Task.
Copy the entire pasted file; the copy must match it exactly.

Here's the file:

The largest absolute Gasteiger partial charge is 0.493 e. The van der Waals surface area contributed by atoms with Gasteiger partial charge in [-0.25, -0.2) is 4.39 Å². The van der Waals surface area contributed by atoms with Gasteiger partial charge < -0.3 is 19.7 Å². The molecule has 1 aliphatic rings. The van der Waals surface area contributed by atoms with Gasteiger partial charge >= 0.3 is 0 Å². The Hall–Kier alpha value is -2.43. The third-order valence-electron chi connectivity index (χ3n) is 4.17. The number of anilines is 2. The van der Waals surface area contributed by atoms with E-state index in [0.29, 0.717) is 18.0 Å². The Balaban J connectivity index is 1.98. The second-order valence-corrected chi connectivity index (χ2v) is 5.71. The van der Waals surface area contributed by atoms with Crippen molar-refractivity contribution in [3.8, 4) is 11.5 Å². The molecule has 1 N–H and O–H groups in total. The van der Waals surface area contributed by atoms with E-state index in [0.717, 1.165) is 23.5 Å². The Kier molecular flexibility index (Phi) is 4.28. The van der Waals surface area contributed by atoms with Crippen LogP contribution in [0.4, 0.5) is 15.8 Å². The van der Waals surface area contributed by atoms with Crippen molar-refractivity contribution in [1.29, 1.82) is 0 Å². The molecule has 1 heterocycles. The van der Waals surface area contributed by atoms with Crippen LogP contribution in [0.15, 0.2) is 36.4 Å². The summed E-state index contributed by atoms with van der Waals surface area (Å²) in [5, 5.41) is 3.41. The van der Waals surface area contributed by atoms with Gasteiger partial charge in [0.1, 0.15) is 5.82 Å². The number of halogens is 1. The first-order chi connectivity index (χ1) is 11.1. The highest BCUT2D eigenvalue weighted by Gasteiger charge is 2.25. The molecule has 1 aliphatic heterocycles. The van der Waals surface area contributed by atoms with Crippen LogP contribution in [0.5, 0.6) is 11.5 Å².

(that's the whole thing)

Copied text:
The largest absolute Gasteiger partial charge is 0.493 e. The van der Waals surface area contributed by atoms with Gasteiger partial charge in [-0.25, -0.2) is 4.39 Å². The van der Waals surface area contributed by atoms with Gasteiger partial charge < -0.3 is 19.7 Å². The molecule has 1 aliphatic rings. The van der Waals surface area contributed by atoms with Gasteiger partial charge >= 0.3 is 0 Å². The Hall–Kier alpha value is -2.43. The third-order valence-electron chi connectivity index (χ3n) is 4.17. The number of anilines is 2. The van der Waals surface area contributed by atoms with E-state index in [0.29, 0.717) is 18.0 Å². The Balaban J connectivity index is 1.98. The second-order valence-corrected chi connectivity index (χ2v) is 5.71. The van der Waals surface area contributed by atoms with Crippen molar-refractivity contribution in [3.8, 4) is 11.5 Å². The molecule has 1 N–H and O–H groups in total. The van der Waals surface area contributed by atoms with E-state index in [0.717, 1.165) is 23.5 Å². The Kier molecular flexibility index (Phi) is 4.28. The van der Waals surface area contributed by atoms with Crippen LogP contribution in [0.4, 0.5) is 15.8 Å². The van der Waals surface area contributed by atoms with Crippen molar-refractivity contribution in [1.29, 1.82) is 0 Å². The molecule has 1 heterocycles. The van der Waals surface area contributed by atoms with Crippen LogP contribution in [0.15, 0.2) is 36.4 Å². The summed E-state index contributed by atoms with van der Waals surface area (Å²) in [5, 5.41) is 3.41. The van der Waals surface area contributed by atoms with Gasteiger partial charge in [0.1, 0.15) is 5.82 Å². The number of halogens is 1. The first-order chi connectivity index (χ1) is 11.1. The highest BCUT2D eigenvalue weighted by Gasteiger charge is 2.25. The molecule has 1 aliphatic heterocycles. The van der Waals surface area contributed by atoms with Crippen LogP contribution in [0.5, 0.6) is 11.5 Å².